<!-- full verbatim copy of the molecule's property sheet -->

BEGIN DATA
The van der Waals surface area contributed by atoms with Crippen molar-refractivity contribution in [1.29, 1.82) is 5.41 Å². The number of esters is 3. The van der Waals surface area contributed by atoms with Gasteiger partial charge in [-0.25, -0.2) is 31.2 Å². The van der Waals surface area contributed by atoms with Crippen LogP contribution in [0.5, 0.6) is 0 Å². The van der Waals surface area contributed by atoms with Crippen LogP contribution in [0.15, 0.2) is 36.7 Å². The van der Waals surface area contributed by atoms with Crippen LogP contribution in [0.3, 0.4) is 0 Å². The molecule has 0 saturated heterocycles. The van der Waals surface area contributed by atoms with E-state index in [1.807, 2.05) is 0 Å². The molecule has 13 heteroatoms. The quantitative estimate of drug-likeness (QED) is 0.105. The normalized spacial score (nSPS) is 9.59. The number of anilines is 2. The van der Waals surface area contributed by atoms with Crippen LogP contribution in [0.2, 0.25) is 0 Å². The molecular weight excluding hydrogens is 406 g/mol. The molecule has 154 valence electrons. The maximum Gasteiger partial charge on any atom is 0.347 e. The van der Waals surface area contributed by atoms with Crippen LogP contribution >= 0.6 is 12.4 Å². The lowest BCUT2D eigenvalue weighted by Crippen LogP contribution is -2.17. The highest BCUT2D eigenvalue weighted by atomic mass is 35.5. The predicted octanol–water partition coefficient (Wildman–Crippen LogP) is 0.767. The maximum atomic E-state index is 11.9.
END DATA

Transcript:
The van der Waals surface area contributed by atoms with Crippen molar-refractivity contribution in [1.29, 1.82) is 5.41 Å². The number of esters is 3. The van der Waals surface area contributed by atoms with Gasteiger partial charge in [-0.25, -0.2) is 31.2 Å². The van der Waals surface area contributed by atoms with Crippen LogP contribution in [0.5, 0.6) is 0 Å². The van der Waals surface area contributed by atoms with Crippen LogP contribution in [0.15, 0.2) is 36.7 Å². The van der Waals surface area contributed by atoms with Crippen LogP contribution in [0.3, 0.4) is 0 Å². The molecule has 0 saturated heterocycles. The van der Waals surface area contributed by atoms with E-state index in [1.807, 2.05) is 0 Å². The molecule has 13 heteroatoms. The quantitative estimate of drug-likeness (QED) is 0.105. The normalized spacial score (nSPS) is 9.59. The number of anilines is 2. The van der Waals surface area contributed by atoms with Crippen LogP contribution in [0.2, 0.25) is 0 Å². The molecular weight excluding hydrogens is 406 g/mol. The molecule has 154 valence electrons. The maximum Gasteiger partial charge on any atom is 0.347 e. The van der Waals surface area contributed by atoms with Crippen LogP contribution >= 0.6 is 12.4 Å². The lowest BCUT2D eigenvalue weighted by Crippen LogP contribution is -2.17. The highest BCUT2D eigenvalue weighted by atomic mass is 35.5. The predicted octanol–water partition coefficient (Wildman–Crippen LogP) is 0.767. The maximum atomic E-state index is 11.9.